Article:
Positron Emission Tomography (PET) Imaging

Human diseases change how the cells affected by disease behave and interact. These “biochemical” changes are what enable doctors to diagnose certain conditions using an imaging test called positron emission tomography (PET). This powerful non-invasive imaging tool can reveal abnormal molecular activity caused by many forms of cancer and diseases and disorders of the brain and heart. PET can show these changes before they become visible on imaging tests such as CT and MRI, which show structural but not biochemical changes.

PET is a type of “nuclear imaging” test. In this group of imaging procedures, doctors administer to patients small amounts radioactive materials linked to specific, biologically active molecules such as glucose. The biologically active molecules migrate to and accumulate in tumors and other diseased tissues, carrying the radioactive tracer along with them. During the imaging procedure, the scanner detects the location and amount of the radioactive isotope in different areas in the body and can help identify diseases in their earliest stages as well patients’ responses to therapies.

PET is often combined with CT (computed tomography) in a dual-purpose PET-CT imaging device. The scans are done simultaneously and can be viewed separately or as a single, overlapping "fused" PET-CT image. The two individual techniques present different types of information:

  • PET shows metabolic or chemical activity in the body
  • CT shows the body's anatomical structures

A PET scan, for example, highlights a tumor's level of activity such as increased glucose consumption, while a CT scan shows its physical characteristics including size, shape, and precise location.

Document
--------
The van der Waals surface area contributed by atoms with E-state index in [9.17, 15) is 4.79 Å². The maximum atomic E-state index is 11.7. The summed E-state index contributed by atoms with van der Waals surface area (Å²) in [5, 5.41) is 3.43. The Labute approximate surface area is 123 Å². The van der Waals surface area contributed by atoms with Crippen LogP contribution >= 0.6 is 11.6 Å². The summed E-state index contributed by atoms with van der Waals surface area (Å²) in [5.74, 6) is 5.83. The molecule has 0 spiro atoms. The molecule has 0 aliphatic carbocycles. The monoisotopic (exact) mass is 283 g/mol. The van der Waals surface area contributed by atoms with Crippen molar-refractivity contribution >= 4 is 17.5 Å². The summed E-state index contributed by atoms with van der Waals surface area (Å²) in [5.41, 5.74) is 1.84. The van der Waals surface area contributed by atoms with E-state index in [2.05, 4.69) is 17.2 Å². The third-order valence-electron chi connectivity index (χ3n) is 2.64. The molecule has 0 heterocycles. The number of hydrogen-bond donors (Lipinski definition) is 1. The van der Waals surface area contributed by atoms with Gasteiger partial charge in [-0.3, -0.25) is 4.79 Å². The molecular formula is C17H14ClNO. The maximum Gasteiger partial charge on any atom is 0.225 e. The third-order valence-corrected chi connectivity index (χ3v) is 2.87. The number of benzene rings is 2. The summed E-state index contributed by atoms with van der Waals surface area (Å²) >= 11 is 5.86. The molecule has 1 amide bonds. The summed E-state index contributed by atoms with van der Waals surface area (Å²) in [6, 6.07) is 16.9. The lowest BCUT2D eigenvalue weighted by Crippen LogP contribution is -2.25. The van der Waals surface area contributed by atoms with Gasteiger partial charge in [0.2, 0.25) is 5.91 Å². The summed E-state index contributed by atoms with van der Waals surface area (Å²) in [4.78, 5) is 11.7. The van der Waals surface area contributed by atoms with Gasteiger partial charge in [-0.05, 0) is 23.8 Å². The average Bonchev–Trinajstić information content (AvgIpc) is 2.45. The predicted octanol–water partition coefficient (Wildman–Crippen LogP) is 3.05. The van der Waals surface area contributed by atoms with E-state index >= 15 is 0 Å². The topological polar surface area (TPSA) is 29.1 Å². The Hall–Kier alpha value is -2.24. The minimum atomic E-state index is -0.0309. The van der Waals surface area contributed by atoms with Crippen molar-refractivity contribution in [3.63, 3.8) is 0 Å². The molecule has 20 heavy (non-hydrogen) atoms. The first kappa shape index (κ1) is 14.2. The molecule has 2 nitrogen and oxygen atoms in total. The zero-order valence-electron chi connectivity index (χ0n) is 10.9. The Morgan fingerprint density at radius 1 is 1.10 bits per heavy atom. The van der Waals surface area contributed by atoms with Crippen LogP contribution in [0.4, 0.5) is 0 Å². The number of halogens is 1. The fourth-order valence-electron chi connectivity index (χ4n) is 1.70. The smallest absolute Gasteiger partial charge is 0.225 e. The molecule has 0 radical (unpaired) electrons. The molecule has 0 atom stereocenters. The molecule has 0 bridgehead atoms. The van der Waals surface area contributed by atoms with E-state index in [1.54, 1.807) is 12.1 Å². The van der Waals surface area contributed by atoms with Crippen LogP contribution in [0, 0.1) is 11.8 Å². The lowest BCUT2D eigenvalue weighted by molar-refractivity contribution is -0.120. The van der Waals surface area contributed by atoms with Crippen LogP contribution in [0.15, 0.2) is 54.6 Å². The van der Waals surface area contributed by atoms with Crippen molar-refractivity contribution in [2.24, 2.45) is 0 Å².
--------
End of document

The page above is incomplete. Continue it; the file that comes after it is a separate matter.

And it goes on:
ColumbiaDoctors radiologists are board certified in nuclear medicine and radiology, performing more than 4,000 PET and PET-CT scans each year at our state-of-the-art PET Center in Northern Manhattan, our 51st Street location, and at our affiliate NewYork-Presbyterian Lawrence Hospital in Bronxville, NY.

Our clinical PET service offers FDG PET/CT for both oncological and neurological indications, NaF PET/CT for prostate cancer, and Amyvid for Alzheimer’s disease. Working collaboratively with physicians at the Irving Cancer Center, we help diagnose, stage, gauge treatment response, and manage a broad range of cancers, including common cancers such as lung and breast to uncommon cancers such as mesothelioma, GIST, and sarcomas.

How do I prepare for the test? 

Download PDF Instructions/Information here.

In order to interpret a PET scan accurately, our radiologists need to compare their findings with the results of your previous diagnostic tests. Please bring copies of the relevant scans with you on the day or your PET scan, unless your previous tests were done at Columbia. 

You should prepare for your PET scan by following the instructions below:

For scans using 18F-FDG:

  • Do not eat anything for 6 hours before you arrive for your scan. You may drink only water.
  • Do not chew gum or suck on hard candy, mints, or cough drops.
  • You may drink only water , preferably 32-64 oz. 2 hours prior to your appointment
  • If you take medications, take them with water only.

Your last meal before the scan should include high protein foods and plenty of water. Avoid carbohydrates and foods with sugar. Because PET scans read your sugar metabolism, eating sugar/carbohydrates could affect the results of your scan.

Stay warm - It is important that you stay warm the day before and the day of your scan. This prevents a special type of fat from becoming active, which can make it hard for the physician to read your PET scan.